Don Cannon: I always wanted to do music ever since I was young. I hated school. We all came together like Transformers. When I was in high school, my mom always pressured me to go to college. She told me that I was going to Atlanta because I had family down here. So I came down here to visit, and I saw how the scene was, and I liked it. I started throwing parties, and from there I hooked up with Drama. His story is similar to mine, but he was always poppin’ with his. He was a superstar in high school.

DJ Drama: (Laughs) I started deejaying in the ninth grade doing high school parties. I did my first mixtape back in 1994, and I sold it at my locker for like $4. I would eventually get down to Atlanta to start school at Clark, and I think that I met [DJ] Sense on the first day. We both stayed in Brawley Hall. I stayed on the second floor, and he stayed on the third. Someone took me upstairs to meet this other DJ that was from Philly, too, and we just started rocking ever since then. It was just good being at Clark during that time, because the AUC meant so much to what hip hop was, and to what it has become to the city of Atlanta. We took our experience from there, and it’s taken us to where we are today.

DJ Sense: In 1995, I was in high school, and I used to listen to the radio all the time. When I heard the mix shows that would come on the air, I knew that I could do that too. So I got some turntables from my next door neighbor for Christmas. I got the turntables, a mixer, and some speakers for $200, and started doing house parties. I realized that if I wanted to advance myself, then I would have to do it in another city. My mom was telling me that Atlanta was the place to be, so I came down here to go to school. Once I came down here, we just started killing the college scene. Drama was killing the mixtapes, Cannon was killing the college scene, and I was interning at the radio, so we started creating our own lanes for us to build our conglomerate. So long story short, we turned all of that into an empire which became the Aphilliates. We are still going strong to this day.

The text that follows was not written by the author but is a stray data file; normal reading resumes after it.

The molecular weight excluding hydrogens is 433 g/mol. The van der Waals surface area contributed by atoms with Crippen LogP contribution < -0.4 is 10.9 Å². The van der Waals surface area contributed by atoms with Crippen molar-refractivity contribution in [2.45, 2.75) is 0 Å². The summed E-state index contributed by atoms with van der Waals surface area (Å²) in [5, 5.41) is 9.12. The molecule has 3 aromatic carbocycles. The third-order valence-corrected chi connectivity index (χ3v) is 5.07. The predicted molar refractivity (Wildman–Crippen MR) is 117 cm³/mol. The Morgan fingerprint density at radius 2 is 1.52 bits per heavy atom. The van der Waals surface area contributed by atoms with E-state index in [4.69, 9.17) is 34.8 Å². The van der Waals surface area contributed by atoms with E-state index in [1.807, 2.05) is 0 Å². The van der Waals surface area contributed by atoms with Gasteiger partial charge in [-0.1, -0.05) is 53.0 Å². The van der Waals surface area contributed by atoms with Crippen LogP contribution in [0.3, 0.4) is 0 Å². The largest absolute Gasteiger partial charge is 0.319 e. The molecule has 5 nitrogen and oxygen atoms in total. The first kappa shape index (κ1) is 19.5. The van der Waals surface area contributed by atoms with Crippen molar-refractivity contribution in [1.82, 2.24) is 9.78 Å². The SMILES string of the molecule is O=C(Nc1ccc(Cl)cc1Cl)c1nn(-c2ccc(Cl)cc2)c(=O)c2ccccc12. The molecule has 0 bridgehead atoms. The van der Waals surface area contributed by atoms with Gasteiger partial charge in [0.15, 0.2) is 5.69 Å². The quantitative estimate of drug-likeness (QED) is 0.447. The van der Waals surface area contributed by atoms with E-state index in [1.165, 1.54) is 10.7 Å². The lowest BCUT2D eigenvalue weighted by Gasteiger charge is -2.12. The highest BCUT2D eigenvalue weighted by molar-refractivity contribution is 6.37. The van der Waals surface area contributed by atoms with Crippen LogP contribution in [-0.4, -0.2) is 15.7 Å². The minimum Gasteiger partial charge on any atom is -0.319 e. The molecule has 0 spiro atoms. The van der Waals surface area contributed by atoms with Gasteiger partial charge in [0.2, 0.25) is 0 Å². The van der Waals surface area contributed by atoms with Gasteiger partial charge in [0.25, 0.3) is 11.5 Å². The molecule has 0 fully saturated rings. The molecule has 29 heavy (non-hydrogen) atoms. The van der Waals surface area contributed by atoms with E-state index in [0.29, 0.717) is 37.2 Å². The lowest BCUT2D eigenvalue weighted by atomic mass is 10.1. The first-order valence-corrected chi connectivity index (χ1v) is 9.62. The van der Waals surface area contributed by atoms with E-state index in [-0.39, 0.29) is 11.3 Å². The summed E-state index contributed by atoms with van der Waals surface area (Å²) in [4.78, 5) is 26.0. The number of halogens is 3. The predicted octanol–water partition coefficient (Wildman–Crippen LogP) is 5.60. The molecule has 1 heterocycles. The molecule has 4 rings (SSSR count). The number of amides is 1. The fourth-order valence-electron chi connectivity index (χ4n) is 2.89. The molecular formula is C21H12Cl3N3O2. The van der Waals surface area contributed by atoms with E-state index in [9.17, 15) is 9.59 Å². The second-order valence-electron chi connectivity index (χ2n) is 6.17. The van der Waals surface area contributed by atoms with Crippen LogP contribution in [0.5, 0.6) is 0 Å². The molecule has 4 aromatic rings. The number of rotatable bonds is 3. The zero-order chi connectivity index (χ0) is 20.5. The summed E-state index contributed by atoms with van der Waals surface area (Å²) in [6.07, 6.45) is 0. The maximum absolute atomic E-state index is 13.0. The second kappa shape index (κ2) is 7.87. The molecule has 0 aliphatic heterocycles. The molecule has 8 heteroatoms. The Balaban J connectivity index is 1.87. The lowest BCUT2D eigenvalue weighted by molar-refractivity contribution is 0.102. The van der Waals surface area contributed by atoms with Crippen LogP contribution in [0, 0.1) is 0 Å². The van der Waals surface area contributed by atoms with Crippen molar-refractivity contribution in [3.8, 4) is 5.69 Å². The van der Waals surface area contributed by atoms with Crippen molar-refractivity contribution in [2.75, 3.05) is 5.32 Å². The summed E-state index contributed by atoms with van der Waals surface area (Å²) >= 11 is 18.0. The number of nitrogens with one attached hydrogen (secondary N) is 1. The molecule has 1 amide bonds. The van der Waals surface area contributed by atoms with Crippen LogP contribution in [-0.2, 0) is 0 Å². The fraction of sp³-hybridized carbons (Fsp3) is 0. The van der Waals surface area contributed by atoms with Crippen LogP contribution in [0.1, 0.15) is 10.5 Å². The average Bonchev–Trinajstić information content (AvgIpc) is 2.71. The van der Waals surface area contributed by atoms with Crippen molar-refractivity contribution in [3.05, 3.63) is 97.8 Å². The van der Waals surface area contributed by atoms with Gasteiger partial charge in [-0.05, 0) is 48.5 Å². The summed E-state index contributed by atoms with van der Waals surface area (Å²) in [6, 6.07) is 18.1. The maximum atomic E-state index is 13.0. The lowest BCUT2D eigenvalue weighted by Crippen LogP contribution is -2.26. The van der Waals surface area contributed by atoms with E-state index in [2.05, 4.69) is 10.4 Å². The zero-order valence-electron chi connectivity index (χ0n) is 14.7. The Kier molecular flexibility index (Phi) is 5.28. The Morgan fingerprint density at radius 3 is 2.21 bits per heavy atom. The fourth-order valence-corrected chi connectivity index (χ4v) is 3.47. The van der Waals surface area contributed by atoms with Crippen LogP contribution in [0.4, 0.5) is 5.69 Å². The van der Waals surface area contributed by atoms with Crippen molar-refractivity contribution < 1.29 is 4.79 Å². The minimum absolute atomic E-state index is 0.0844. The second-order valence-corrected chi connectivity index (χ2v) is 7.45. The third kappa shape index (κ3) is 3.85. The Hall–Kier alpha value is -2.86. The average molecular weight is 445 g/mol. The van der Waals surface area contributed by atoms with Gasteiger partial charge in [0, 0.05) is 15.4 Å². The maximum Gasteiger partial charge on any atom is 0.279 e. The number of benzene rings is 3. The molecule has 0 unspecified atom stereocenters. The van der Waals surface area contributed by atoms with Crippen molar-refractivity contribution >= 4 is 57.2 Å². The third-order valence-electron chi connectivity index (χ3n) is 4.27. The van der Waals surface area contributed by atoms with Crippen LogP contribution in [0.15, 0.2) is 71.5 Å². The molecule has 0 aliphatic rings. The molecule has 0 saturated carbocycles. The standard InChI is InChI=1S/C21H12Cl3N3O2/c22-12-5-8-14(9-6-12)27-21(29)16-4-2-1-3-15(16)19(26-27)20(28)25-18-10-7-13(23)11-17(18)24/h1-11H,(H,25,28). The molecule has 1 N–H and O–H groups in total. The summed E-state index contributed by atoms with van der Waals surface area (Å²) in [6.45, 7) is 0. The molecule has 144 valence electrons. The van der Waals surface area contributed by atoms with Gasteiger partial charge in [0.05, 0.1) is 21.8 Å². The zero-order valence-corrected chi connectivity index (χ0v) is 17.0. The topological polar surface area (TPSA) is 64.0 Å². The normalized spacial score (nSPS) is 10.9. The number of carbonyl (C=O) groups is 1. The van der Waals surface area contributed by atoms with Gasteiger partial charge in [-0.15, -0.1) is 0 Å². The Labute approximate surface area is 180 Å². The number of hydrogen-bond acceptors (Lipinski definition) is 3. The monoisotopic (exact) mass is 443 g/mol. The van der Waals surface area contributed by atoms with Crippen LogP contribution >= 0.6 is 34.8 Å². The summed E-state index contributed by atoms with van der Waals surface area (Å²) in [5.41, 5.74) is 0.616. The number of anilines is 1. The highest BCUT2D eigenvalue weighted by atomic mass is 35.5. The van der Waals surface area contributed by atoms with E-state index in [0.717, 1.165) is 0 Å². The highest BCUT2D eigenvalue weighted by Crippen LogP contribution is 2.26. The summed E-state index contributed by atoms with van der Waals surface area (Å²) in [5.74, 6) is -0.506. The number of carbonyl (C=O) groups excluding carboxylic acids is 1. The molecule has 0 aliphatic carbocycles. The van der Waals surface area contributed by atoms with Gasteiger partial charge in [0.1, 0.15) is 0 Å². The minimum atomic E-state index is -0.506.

DJs are stars again. How do you feel about the transition from being in the background to now being in the foreground?


DJ Sense: DJs have always been stars to me.

DJ Drama: I have always looked at DJs like they were stars. From Funkmaster Flex to DJ Jazzy Jeff, they have always been in the forefront to me. We are just the newest generation of that. I think that if you take what we do, and you take what DJ Khalid does, then you can look at us like we’re the new Flex and Clue. [DJs] were going platinum off of mixtapes 10 years ago. We may be going through a resurgence right now, because DJs were down for a minute, but that’s just like with everything else in hip hop. Things go through cycles, so we are just in the upward part of our cycle.